The cost of hostel accommodation, meals, sightseeing trips, getting from A to B via plane/train/bus/taxi/rickshaw/donkey, nights out and souvenirs all adds up. But when you use the sharing economy, a lot of these costs are eliminated. On a cambio, your accommodation and meals are entirely free, so you get to put those euros towards experiences (or a few extra beers with your new mates).
The best part is that you can experience all the culture you like without paying a cent for your accommodation or meals, yet you won’t feel like you’re on a budget – you, know, the way that you do when you’re washing your underwear in your hostel bathroom or waking up at 5am to the blissful sound of your dormmate expunging their insides into the toilet bowel. Fun times.
Thanks to our ground-breaking barter system (that’s right, you heard it straight from the mouths of the gods at Lonely Planet themselves), all you need to do is spend some time with the people you’re staying with and share a skill with them. And even this part’s not hard. Help them practice their conversational English by simply chatting to them over a meal or some drinks.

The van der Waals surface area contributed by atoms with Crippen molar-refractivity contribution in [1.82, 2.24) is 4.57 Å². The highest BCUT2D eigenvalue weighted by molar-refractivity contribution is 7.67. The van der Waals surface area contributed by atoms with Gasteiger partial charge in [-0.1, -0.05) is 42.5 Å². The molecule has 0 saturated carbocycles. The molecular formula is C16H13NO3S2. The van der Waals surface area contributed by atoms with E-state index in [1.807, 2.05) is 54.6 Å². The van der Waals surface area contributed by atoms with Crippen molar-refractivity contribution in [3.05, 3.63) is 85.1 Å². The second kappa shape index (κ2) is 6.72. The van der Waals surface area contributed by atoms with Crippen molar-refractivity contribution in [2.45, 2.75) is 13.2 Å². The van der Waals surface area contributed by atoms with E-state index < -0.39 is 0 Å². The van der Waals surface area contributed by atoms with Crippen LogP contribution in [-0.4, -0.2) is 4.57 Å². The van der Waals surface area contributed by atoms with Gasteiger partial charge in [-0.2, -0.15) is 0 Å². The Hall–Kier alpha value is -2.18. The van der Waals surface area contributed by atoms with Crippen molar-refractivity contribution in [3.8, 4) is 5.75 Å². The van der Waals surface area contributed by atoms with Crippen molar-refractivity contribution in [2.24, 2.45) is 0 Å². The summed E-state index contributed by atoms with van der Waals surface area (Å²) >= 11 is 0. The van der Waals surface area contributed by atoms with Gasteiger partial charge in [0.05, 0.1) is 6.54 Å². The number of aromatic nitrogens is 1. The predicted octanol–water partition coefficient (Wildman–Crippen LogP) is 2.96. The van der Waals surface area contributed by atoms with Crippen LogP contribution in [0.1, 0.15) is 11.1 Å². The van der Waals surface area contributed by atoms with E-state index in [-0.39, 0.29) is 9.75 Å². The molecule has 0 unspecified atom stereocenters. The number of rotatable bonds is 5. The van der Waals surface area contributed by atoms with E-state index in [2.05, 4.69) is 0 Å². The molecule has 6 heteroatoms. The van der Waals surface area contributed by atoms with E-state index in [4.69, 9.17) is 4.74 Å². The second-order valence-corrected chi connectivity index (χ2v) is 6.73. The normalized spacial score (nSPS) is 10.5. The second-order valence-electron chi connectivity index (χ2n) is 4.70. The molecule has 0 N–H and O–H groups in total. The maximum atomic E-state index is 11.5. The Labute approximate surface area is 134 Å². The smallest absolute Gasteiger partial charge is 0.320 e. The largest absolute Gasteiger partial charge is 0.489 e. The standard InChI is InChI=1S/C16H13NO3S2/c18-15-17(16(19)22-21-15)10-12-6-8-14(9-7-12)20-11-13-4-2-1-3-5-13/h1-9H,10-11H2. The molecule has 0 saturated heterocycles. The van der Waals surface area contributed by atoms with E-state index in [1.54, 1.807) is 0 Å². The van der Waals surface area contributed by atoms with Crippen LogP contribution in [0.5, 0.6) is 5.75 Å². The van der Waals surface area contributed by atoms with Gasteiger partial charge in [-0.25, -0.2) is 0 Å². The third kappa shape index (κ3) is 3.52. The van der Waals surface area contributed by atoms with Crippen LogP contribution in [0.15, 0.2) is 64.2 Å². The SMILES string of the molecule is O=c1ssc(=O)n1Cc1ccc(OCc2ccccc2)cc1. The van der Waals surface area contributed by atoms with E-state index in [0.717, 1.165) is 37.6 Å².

2. You can forget about bed bugs and noisy dorm mates
Speaking of comfortable, the accommodation you stay in will be better than a hostel – heck, even better than a hotel – because it will be a real, cosy, warm, inviting home. No risk of finding a cockroach crawling around in your sheets, and no dorm mates stumbling in at 6am to wake you up just as you’ve started to fall asleep.